Just last year, Madam Chan Chin Chia was struggling to eat. The 83-year-old used to take more than an hour to finish a bowl of porridge.
But now, her appetite is back because of a change in diet.
When The Straits Times visited her during lunchtime recently, she was having porridge with scallop chawanmushi (a type of egg custard), and spinach and sesame pudding, with grape jelly for dessert.
These dishes are specially imported from Japan.
A growing number of nursing homes and eldercare centres in Singapore are tapping Japanese food technology and expertise to serve their senior citizens food that looks and tastes appealing, yet is safe enough for them to swallow without choking.
In Madam Chan's case, nurses at the Peacehaven nursing home where she lives, noticed that she was losing interest in eating and had lost 1kg in a month.
So they started serving her special meals last year.
The former odd-job worker used to have mostly porridge or milk in the past. Now, for breakfast, she is able to have bread porridge - something that tastes like bread, yet has a semi-liquid consistency for easier swallowing. The porridge she eats now is also different as it has been treated to remove stickiness, so that it does not cling to the back of the throat.
For dessert, the jelly given does not release water even after a long time. This is crucial as some of the seniors can choke on the moisture released from regular jelly.
In an ageing population where the number of Singaporeans older than 65 will increase to one in four by 2030, demand for such senior-friendly food is rising.
Econ Healthcare, for instance, started experimenting with a special Japanese food thickener called Suberakaze late last year. The cooked food is blended and the Suberakaze powder is added. The resulting mixture is poured into moulds to create shapes that mimic their original form. So if steamed broccoli is blended, it will be reshaped to look like a piece of broccoli. Econ intends to offer full Suberakaze menu options to its nursing home residents later this year.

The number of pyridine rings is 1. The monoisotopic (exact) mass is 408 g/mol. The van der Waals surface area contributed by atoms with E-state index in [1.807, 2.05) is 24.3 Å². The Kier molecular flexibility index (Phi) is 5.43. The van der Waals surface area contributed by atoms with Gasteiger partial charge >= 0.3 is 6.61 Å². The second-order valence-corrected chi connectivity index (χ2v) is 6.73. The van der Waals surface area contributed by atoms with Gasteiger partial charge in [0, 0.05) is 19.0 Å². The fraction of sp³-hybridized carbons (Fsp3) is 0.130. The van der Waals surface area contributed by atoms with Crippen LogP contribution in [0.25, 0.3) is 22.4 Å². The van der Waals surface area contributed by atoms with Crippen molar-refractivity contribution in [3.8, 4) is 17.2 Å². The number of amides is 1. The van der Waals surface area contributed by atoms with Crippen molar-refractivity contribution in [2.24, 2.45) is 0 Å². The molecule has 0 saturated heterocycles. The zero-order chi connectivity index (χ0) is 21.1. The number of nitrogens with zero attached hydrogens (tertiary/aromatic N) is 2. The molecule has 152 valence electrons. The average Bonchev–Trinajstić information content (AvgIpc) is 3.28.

Changi General Hospital is also working with local nutrition company Health Food Matters (HFM) to produce ready-to-eat texture-modified Asian foods.
Ms Magdalin Cheong, deputy director of food services at Changi General Hospital, said: "Dysphagia (swallowing difficulties) is a common problem among the elderly and a growing health concern in Singapore."
According to a 2012 study, dysphagia affects up to 68 per cent of elderly nursing home residents, 64 per cent of patients after stroke, and 30 per cent of the seniors who are admitted to hospital.
But come September, people in Singapore can buy special meals such as seafood otak, ginseng chicken or nonya fish that are suited for loved ones with dysphagia. Different natural ingredients will be used to thicken the food while ensuring that the taste and texture of the food are kept.
In Japan, where meals are often prepared with great attention to detail, firms there are developing special products that make it possible for chefs to reshape food into visually pleasing dishes. Besides using special thickeners, some work to modify food with elderly or dysphagia patients in mind. For instance, the gellant Suberakaze is able to eliminate the stickiness in food rich in starch, reducing risk of choking and aspiration.
Meanwhile, many eldercare or healthcare institutions here simply blend or chop their food before serving it to the elderly. Chopped pieces can accidentally slip into the lungs while blended food does not have the texture needed to stimulate the appetite.
Another problem is malnourishment.
Peacehaven dietitian Marsha Tan said: "We used to add water or soup... before blending but that means the resulting puree is not nutrient-dense. They have to swallow a huge volume of it to get the nutrients they need but some cannot do so and end up being malnourished."
Peacehaven buys its special food products from HFM, which imports them from Japan. The dishes can be eaten straight from the packaging or upon adding hot water to powder. Last year, Peacehaven did a small trial and offered the special meals to 17 residents. Out of these, 12 gained an average of 1kg. So now, about 20 to 30 of its residents are on these meals.
"Eating is an important part of what it means to have quality of life and we don't want that enjoyment to be taken away," said Ms Tan.
Although Madam Chan was not able to talk much when ST visited, she was clearly enjoying her lunch that day. Without much coaxing, she opened her mouth wide enough to allow Filipino nurse Doien Cocjin to feed her.
In 30 minutes, the four-course meal was slurped up. "Nice?" Ms Cocjin asked her.
Madam Chan nodded, her eyes smiling.